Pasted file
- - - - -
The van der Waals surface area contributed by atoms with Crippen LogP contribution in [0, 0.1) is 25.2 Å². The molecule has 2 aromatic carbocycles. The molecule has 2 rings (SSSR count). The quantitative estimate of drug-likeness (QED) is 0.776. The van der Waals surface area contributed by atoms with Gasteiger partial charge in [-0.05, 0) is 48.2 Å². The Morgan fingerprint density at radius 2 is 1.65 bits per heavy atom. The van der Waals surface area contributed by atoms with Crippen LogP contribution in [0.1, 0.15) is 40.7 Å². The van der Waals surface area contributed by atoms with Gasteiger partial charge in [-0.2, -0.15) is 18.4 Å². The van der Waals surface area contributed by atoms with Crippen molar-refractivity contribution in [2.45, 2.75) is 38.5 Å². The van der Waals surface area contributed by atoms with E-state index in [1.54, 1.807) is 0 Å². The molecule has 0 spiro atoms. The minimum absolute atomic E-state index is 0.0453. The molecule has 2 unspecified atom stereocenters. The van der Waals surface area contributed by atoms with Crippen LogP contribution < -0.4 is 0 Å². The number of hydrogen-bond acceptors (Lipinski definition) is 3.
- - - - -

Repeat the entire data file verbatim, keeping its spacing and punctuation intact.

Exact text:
The van der Waals surface area contributed by atoms with Crippen LogP contribution in [0, 0.1) is 25.2 Å². The molecule has 2 aromatic carbocycles. The molecule has 2 rings (SSSR count). The quantitative estimate of drug-likeness (QED) is 0.776. The van der Waals surface area contributed by atoms with Gasteiger partial charge in [-0.05, 0) is 48.2 Å². The Morgan fingerprint density at radius 2 is 1.65 bits per heavy atom. The van der Waals surface area contributed by atoms with Crippen LogP contribution in [0.1, 0.15) is 40.7 Å². The van der Waals surface area contributed by atoms with Gasteiger partial charge in [-0.2, -0.15) is 18.4 Å². The van der Waals surface area contributed by atoms with Crippen molar-refractivity contribution in [2.45, 2.75) is 38.5 Å². The van der Waals surface area contributed by atoms with E-state index in [1.54, 1.807) is 0 Å². The molecule has 0 spiro atoms. The minimum absolute atomic E-state index is 0.0453. The molecule has 2 unspecified atom stereocenters. The van der Waals surface area contributed by atoms with Crippen LogP contribution < -0.4 is 0 Å². The number of hydrogen-bond acceptors (Lipinski definition) is 3.